The Introduction to Lutheran Worship says, “Saying back to God what He has said to us, we repeat what is most true and sure.”  The recitation of the Apostles’ Creed allows us an opportunity to do just this.  Because this creed is thoroughly biblical, we can be assured that we are confessing what God has first said to us.  Because this creed is blessedly universal and historical, we can revel in the fact that we join a chorus of Christians all over the world and throughout the ages who confess this same true, holy Christian and apostolic faith.

Children’s Message

The Scriptures are clear on the responsibility we have to share with the next generation the works of the Lord: “We will tell the next generation the praiseworthy deeds of the LORD, His power, and the wonders He has done” (Psalm 78:4).  In one of Israel’s creedal biblical chapters, we read, “These commandments…are to be upon your hearts. Impress them on your children.” (Deuteronomy 6:6-7).  The goal of a children’s message is to take seriously Scripture’s call to share the gospel with all – old and young alike.  The children’s message, then, is catechetical in nature, teaching children the basic tenets of the Christian faith.


One of my favorite hymns declares:

We give Thee but Thine own,
Whate’er the gift may be;
All that we have is Thine alone,
A trust, O Lord, from Thee.[5]

This is a wonderfully succinct synopsis of the Christian doctrine of stewardship.  God is the owner of everything, even as the Psalmist declares, “The earth is the LORD’s, and everything in it” (Psalm 24:1).  Out of His grace, however, God graciously shares what is His with us.  The Offering, therefore, is a time to give thanks to God for what He has given us by offering it to Him, for it belongs to Him in the first place.

Prayers and Lord’s Prayer

From the earliest days of the Church, Christians prayed.  Talking to God is part and parcel of being a Christian.  At Concordia, we include with our prayers the Lord’s Prayer because we believe it to be the perfect prayer.  After all, it was taught by our perfect Lord!  One of the beauties of the Lord’s Prayer is that it is a prayer God is guaranteed to answer with a “Yes!” for the prayer is based on God’s promises.  For instance, when we pray, “Lead us not into temptation,” we know that Scripture promises, “God does not tempt anyone” (James 1:13).  Thus, we know God will gladly not lead us into temptation, for this is His very promise!


The Lord’s Supper is a weighty moment.  Indeed, it is so weighty that Paul rails against the Church at Corinth when they misuse and abuse this precious meal from God (cf. 1 Corinthians 11:17-34).  Communion calls for both repentance and faith.  As Scripture directs, we are to “examine ourselves” (1 Corinthians 11:28) before partaking of the Lord’s Supper and repent of our sins.  We are also to believe that, in the Supper, Christ offers the remedy for our sins as He gives to us His own body and blood in, with, and under the bread and wine for the forgiveness of our sins (cf. Matthew 26:26-28).  Christ’s presence in this meal is His simple, yet profound, promise.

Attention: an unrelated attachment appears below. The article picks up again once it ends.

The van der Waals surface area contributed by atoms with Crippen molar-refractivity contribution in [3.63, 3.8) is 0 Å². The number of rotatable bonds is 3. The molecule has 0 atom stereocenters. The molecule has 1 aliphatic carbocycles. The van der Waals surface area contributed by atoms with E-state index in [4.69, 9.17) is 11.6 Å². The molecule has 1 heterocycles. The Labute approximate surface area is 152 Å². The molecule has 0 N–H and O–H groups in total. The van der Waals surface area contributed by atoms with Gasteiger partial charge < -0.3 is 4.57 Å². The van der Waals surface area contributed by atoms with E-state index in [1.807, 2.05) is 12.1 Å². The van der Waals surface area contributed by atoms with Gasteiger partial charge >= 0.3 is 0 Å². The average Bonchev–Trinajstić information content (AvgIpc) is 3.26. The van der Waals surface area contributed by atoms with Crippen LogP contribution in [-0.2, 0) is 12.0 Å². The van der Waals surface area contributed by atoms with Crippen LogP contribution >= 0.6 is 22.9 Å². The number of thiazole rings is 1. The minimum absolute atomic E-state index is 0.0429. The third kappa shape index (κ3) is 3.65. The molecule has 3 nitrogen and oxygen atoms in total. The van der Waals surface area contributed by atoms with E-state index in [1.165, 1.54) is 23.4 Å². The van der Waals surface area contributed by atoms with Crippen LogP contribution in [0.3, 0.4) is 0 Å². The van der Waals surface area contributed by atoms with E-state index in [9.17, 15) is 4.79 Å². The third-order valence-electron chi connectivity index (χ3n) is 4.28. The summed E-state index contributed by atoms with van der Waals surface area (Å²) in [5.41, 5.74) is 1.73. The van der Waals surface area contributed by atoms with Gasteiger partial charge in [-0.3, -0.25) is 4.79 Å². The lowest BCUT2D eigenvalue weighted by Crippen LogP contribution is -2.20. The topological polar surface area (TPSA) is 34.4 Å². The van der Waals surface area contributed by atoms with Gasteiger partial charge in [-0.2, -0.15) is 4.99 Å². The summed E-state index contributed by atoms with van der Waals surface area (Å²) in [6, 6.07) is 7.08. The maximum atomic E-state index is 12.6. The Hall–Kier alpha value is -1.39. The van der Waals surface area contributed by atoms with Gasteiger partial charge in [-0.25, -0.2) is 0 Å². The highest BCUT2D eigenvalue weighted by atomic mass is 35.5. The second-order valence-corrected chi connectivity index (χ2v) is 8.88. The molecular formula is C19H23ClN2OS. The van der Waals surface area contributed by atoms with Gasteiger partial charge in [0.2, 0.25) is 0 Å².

The sermon serves four main functions:  to convict, to comfort, to call, and to catechize.  In a sermon, first and foremost, we ought to be convicted of our sins and comforted by the gospel.  The sermon also ought to call us to walk according to God’s way of righteousness as well as catechize us in, or teach to us, Christian doctrine and biblical theology.  In this way, we can “grow in the grace and knowledge of our Lord and Savior Jesus Christ” (2 Peter 3:18).


Just as the service begins with the name of God, the service ends with the blessing of God.  After all, after being forgiven for our sins, hearing God’s Word in Scripture and sermon, approaching God through prayer, thanking God for what He has given us, and receiving Christ’s body and blood in Communion, how could we not be blessed?  The Benediction, then, is an affirmation of everything that has taken place in the worship service.  We have been blessed by the Lord, and as we go forth from weekend worship, we will continue to be blessed by the Lord.  At Concordia, we include with the Benediction a Commissioning, drawn from Philippians 2:15-16, where we exhort worshipers to “shine like stars in the universe as you hold out the word of life.”  As we have been blessed in worship by God’s gifts, our call is to be a blessing to others by sharing with them these same gifts.  As God says to Abraham:  “I will bless you…and you will be a blessing” (Genesis 12:2).

So there it is.  This is the shape and scope of a worship service at Concordia.  As the service moves from element to element, two things are clear.  First, it is clear that God is meeting His people with His gifts.  Second, the only appropriate response to such a monumental meeting is, “Thank you!”  May you offer God a “thank you” today – and every day – in worship!

[1] Lutheran Worship, Prepared by the Commission on Worship of the Lutheran Church – Missouri Synod (St. Louis:  Concordia Publishing House, 1982) 6.

[2] What Luther Says, Ewald Plass, ed. (St. Louis:  Concordia Publishing House, 1959) 1546.

[3] Luther Reed, The Lutheran Liturgy (Philadelphia:  Muhlenberg Press, 1947) 241.

[4] What Luther Says, 980.

[5] Lutheran Service Book, Prepared by the Commission on Worship of the Lutheran Church – Missouri Synod (St. Louis:  Concordia Publishing House, 2006) 781.

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2 Comments Add your own

  • 1. Don Novian  |  March 12, 2012 at 10:16 am

    Pastor Zac, Great piece of writing; it truly depicts what we believe and share with Christ and other Christians. Keep up the good work you do, so we may all continue to be in the Word and be instructed in Our Lords teachings. Yes this is what worship is all about. Thanks again for sharing this with us………

  • 2. John Molitor  |  March 12, 2012 at 12:06 pm


    Are there any plans for Concordia to use a more “complete” historical liturgy, such as one of the five settings of the Divine Service in the LSB? Please correct me if I’m wrong, for most services I attended (2006-2010), this basic structure was there, but I remember the content being somewhat abbreviated in comparison. A lot of the beautiful and theologically rich material was absent, even during the 8 AM “Traditional” service. Thank you for sharing this on your blog.

    Take Care,